OPINION – Most of us remember our first minimum wage job with a sense of fondness. Mine was delivering prescriptions for Magic Valley Drug for a whopping $3.35 an hour.
As far as I was concerned, that was pretty decent pay for driving my boss’s Thunderbird and singing along with the radio. At the time I was too young to vote, so the thought of lobbying politicians to raise the minimum wage to a more agreeable level hadn’t even entered my mind.
Back then I would have been naïve enough to believe that such politicians were actually on my side. But today, as certain enterprising politicians are seeking a hike in the federal minimum wage from $7.25 an hour to $10 an hour, I don’t see it that way. What seems, on the surface, to be a boon to the working poor is, in fact, a policy that costs them employment opportunities in the long run.
From the politician’s point of view, raising the minimum wage makes perfect sense. James Ostrowski offers this tongue-in-cheek explanation of how this is considered good government policy, “Merely by typing certain words on paper and saying, aye, Congress puts real money into the hands of the poorest workers. Not only that, but it doesn’t cost taxpayers a cent because no government money is spent on the project. This is clearly a superb example of government at its best.”
That such a hike would be proposed during an election year is simply one of those amazing political coincidences we’ve come to expect from Washington D.C.
When we take a closer look at the underlying principles behind the government mandating the minimum amount that employers are legally allowed to pay their employees, some serious problems emerge. First and foremost is the fact that government is interfering in what should be a free market solution.
The reason for this is that the value of labor is subjective. When an employer decides to hire someone or to retain him or her as a worker, the employer places a subjective value on the work that person does. Likewise, the worker places a subjective value on the wages and benefits being offered.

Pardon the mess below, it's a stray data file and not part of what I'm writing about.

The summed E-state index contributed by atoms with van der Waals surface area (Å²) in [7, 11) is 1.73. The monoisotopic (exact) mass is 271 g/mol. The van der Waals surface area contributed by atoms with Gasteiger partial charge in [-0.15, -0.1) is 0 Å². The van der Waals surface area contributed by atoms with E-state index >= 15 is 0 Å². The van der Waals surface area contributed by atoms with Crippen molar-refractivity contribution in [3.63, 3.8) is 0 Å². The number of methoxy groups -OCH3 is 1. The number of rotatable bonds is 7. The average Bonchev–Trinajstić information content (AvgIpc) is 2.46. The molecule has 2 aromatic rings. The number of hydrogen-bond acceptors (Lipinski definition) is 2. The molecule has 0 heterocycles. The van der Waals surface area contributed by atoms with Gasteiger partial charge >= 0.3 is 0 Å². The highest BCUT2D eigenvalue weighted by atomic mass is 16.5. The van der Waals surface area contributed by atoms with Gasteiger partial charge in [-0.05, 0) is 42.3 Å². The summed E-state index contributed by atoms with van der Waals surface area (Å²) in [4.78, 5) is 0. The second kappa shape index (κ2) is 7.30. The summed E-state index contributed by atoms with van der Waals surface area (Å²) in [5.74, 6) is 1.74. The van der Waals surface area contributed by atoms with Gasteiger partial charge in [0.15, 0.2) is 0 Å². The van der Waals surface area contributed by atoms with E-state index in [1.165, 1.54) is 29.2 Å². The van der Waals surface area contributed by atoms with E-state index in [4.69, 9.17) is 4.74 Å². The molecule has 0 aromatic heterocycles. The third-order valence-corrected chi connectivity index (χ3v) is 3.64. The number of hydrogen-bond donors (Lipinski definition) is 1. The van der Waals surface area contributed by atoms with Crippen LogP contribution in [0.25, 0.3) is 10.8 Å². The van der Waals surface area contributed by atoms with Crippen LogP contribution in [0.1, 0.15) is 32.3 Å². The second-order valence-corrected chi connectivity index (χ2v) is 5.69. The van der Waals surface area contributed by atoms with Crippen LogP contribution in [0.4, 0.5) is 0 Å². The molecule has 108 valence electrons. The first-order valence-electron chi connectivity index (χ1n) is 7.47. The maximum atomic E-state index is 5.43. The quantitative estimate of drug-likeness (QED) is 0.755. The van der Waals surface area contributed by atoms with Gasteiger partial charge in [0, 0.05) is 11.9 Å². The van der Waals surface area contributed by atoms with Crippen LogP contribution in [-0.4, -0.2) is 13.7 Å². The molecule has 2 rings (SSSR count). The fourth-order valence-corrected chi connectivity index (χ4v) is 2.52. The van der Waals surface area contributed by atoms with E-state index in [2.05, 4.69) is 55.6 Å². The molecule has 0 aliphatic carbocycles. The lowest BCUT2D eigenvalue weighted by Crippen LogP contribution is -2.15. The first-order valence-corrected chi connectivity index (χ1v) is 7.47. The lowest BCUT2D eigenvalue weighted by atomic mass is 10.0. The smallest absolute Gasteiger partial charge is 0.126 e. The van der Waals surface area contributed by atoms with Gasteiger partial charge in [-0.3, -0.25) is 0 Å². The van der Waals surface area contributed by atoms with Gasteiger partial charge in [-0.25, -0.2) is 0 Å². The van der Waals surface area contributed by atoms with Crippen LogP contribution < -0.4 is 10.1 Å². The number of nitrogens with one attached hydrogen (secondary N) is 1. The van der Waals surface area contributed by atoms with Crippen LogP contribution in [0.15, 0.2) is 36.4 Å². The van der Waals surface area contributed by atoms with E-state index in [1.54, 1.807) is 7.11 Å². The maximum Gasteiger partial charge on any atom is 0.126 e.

If an employer subjectively places the value of someone’s work at $8 an hour, but that prospective worker wishes to work for $10 an hour, should that worker be hired? In a truly free market, the answer is “no.” The employer has placed a subjective value of $8 an hour on the work and if the worker wishes to be hired, he or she must be willing to accept the lower wage or not get the job.
When the government steps in and mandates that the employer must pay at least $10 an hour in wages, the employer will simply not hire new workers for labor that he subjectively values below the required wage. Even if the potential employee was willing to lower his required wage to $8 an hour, the minimum wage law prohibits him from doing so.
If such laws are truly helpful to the working poor, why doesn’t Congress go ahead and raise the minimum wage to $100 an hour, or $1,000 an hour? If a little hike in the minimum wage is good, a huge hike should be even better, right?
The problem with minimum wage laws is that they artificially set the wages for jobs that may not be worth what the government requires an employer to pay. When this is the case, employers simply refuse to hire and potential employees who would work for less than minimum wage remain jobless.
Guess who gets to support the jobless individual thanks to the minimum wage laws that have priced him or her out of a job? The taxpayers get to foot the bill through funding various welfare programs and unemployment benefits.
Entry level work should be considered just that; an entry into the job market where one can establish their work ethic and learn skills that will allow them to move on to higher opportunities.
Good intentions notwithstanding, the main effect of minimum wage laws is to create fewer jobs and fewer opportunities for the working poor.
Bryan Hyde is a news commentator and co-host of the Perspectives morning show on Fox News 1450 AM 93.1 FM. The opinions stated in this article are his and not representative of St. George News.
Copyright 2012 St. George News.